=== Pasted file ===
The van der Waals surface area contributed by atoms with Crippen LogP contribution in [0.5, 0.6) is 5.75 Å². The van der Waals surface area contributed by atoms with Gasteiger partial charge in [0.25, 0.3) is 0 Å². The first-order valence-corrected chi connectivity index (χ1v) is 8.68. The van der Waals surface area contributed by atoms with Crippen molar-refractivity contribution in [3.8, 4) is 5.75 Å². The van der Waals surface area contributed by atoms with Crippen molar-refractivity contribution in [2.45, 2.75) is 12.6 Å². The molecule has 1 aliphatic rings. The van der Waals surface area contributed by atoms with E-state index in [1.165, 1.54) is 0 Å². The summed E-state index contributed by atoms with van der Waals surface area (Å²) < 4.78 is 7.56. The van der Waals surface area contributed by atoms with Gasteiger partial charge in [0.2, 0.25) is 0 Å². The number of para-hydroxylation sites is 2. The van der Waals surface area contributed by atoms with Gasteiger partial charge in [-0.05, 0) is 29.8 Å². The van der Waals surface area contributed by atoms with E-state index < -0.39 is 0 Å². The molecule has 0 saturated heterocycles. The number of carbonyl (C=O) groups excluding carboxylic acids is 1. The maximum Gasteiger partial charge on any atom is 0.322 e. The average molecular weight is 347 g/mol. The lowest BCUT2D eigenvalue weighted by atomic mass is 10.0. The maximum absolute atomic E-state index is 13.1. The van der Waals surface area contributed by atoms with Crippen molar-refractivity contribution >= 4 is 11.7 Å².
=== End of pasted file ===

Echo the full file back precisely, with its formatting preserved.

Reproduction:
The van der Waals surface area contributed by atoms with Crippen LogP contribution in [0.5, 0.6) is 5.75 Å². The van der Waals surface area contributed by atoms with Gasteiger partial charge in [0.25, 0.3) is 0 Å². The first-order valence-corrected chi connectivity index (χ1v) is 8.68. The van der Waals surface area contributed by atoms with Crippen molar-refractivity contribution in [3.8, 4) is 5.75 Å². The van der Waals surface area contributed by atoms with Crippen molar-refractivity contribution in [2.45, 2.75) is 12.6 Å². The molecule has 1 aliphatic rings. The van der Waals surface area contributed by atoms with E-state index in [1.165, 1.54) is 0 Å². The summed E-state index contributed by atoms with van der Waals surface area (Å²) < 4.78 is 7.56. The van der Waals surface area contributed by atoms with Gasteiger partial charge in [0.2, 0.25) is 0 Å². The number of para-hydroxylation sites is 2. The van der Waals surface area contributed by atoms with Gasteiger partial charge in [-0.05, 0) is 29.8 Å². The van der Waals surface area contributed by atoms with E-state index < -0.39 is 0 Å². The molecule has 0 saturated heterocycles. The number of carbonyl (C=O) groups excluding carboxylic acids is 1. The maximum Gasteiger partial charge on any atom is 0.322 e. The average molecular weight is 347 g/mol. The lowest BCUT2D eigenvalue weighted by atomic mass is 10.0. The maximum absolute atomic E-state index is 13.1. The van der Waals surface area contributed by atoms with Crippen molar-refractivity contribution >= 4 is 11.7 Å².